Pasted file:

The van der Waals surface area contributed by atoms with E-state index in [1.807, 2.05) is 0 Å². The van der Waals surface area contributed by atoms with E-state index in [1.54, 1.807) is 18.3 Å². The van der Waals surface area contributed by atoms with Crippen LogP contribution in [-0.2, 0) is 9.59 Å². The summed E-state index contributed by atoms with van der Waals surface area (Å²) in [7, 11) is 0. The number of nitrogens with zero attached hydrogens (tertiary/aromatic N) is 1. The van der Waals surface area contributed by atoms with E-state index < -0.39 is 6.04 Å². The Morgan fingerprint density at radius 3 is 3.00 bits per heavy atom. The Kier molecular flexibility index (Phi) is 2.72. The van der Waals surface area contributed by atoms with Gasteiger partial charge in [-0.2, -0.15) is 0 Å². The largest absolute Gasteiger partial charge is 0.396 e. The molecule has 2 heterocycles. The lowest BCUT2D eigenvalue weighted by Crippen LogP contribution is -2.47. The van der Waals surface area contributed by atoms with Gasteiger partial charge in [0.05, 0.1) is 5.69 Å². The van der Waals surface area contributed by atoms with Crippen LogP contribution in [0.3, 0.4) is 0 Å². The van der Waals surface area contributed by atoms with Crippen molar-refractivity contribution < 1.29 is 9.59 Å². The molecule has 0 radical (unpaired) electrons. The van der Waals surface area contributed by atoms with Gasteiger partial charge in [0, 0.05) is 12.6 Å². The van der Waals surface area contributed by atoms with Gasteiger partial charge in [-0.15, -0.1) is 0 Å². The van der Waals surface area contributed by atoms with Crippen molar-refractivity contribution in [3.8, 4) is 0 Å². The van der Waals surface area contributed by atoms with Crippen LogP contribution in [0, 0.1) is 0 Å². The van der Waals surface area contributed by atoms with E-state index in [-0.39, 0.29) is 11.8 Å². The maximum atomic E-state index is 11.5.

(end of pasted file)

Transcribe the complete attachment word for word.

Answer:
The van der Waals surface area contributed by atoms with E-state index in [1.807, 2.05) is 0 Å². The van der Waals surface area contributed by atoms with E-state index in [1.54, 1.807) is 18.3 Å². The van der Waals surface area contributed by atoms with Crippen LogP contribution in [-0.2, 0) is 9.59 Å². The summed E-state index contributed by atoms with van der Waals surface area (Å²) in [7, 11) is 0. The number of nitrogens with zero attached hydrogens (tertiary/aromatic N) is 1. The van der Waals surface area contributed by atoms with E-state index < -0.39 is 6.04 Å². The Morgan fingerprint density at radius 3 is 3.00 bits per heavy atom. The Kier molecular flexibility index (Phi) is 2.72. The van der Waals surface area contributed by atoms with Gasteiger partial charge in [-0.2, -0.15) is 0 Å². The largest absolute Gasteiger partial charge is 0.396 e. The molecule has 2 heterocycles. The lowest BCUT2D eigenvalue weighted by Crippen LogP contribution is -2.47. The van der Waals surface area contributed by atoms with Gasteiger partial charge in [0.05, 0.1) is 5.69 Å². The van der Waals surface area contributed by atoms with Crippen LogP contribution in [0.3, 0.4) is 0 Å². The van der Waals surface area contributed by atoms with Crippen molar-refractivity contribution < 1.29 is 9.59 Å². The molecule has 0 radical (unpaired) electrons. The van der Waals surface area contributed by atoms with Gasteiger partial charge in [0, 0.05) is 12.6 Å². The van der Waals surface area contributed by atoms with Gasteiger partial charge in [-0.15, -0.1) is 0 Å². The van der Waals surface area contributed by atoms with Crippen molar-refractivity contribution in [3.8, 4) is 0 Å². The van der Waals surface area contributed by atoms with Crippen LogP contribution in [0, 0.1) is 0 Å². The van der Waals surface area contributed by atoms with E-state index in [-0.39, 0.29) is 11.8 Å². The maximum atomic E-state index is 11.5.